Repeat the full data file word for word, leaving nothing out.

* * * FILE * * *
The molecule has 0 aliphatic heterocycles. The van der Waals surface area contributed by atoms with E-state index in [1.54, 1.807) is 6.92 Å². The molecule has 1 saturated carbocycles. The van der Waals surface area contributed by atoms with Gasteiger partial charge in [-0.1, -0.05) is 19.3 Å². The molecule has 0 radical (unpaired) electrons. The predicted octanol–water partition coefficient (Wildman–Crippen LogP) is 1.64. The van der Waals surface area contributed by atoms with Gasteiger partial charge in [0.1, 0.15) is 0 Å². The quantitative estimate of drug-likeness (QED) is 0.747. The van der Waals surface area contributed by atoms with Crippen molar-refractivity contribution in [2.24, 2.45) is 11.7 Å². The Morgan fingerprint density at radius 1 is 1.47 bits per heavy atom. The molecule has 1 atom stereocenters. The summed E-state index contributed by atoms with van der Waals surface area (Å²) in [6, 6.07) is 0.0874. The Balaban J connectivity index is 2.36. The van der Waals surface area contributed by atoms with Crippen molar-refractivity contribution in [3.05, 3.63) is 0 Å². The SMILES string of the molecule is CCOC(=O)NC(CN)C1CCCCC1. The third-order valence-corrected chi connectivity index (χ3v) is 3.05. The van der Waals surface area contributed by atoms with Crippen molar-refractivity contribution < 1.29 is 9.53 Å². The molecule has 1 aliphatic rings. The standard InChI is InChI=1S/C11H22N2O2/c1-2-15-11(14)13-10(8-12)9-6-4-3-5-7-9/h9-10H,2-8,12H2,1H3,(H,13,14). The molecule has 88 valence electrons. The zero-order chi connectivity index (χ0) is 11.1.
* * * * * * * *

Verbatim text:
The molecule has 0 aliphatic heterocycles. The van der Waals surface area contributed by atoms with E-state index in [1.54, 1.807) is 6.92 Å². The molecule has 1 saturated carbocycles. The van der Waals surface area contributed by atoms with Gasteiger partial charge in [-0.1, -0.05) is 19.3 Å². The molecule has 0 radical (unpaired) electrons. The predicted octanol–water partition coefficient (Wildman–Crippen LogP) is 1.64. The van der Waals surface area contributed by atoms with Gasteiger partial charge in [0.1, 0.15) is 0 Å². The quantitative estimate of drug-likeness (QED) is 0.747. The van der Waals surface area contributed by atoms with Crippen molar-refractivity contribution in [2.24, 2.45) is 11.7 Å². The Morgan fingerprint density at radius 1 is 1.47 bits per heavy atom. The molecule has 1 atom stereocenters. The summed E-state index contributed by atoms with van der Waals surface area (Å²) in [6, 6.07) is 0.0874. The Balaban J connectivity index is 2.36. The van der Waals surface area contributed by atoms with Crippen molar-refractivity contribution in [3.05, 3.63) is 0 Å². The SMILES string of the molecule is CCOC(=O)NC(CN)C1CCCCC1. The third-order valence-corrected chi connectivity index (χ3v) is 3.05. The van der Waals surface area contributed by atoms with Crippen molar-refractivity contribution < 1.29 is 9.53 Å². The molecule has 1 aliphatic rings. The standard InChI is InChI=1S/C11H22N2O2/c1-2-15-11(14)13-10(8-12)9-6-4-3-5-7-9/h9-10H,2-8,12H2,1H3,(H,13,14). The molecule has 88 valence electrons. The zero-order chi connectivity index (χ0) is 11.1.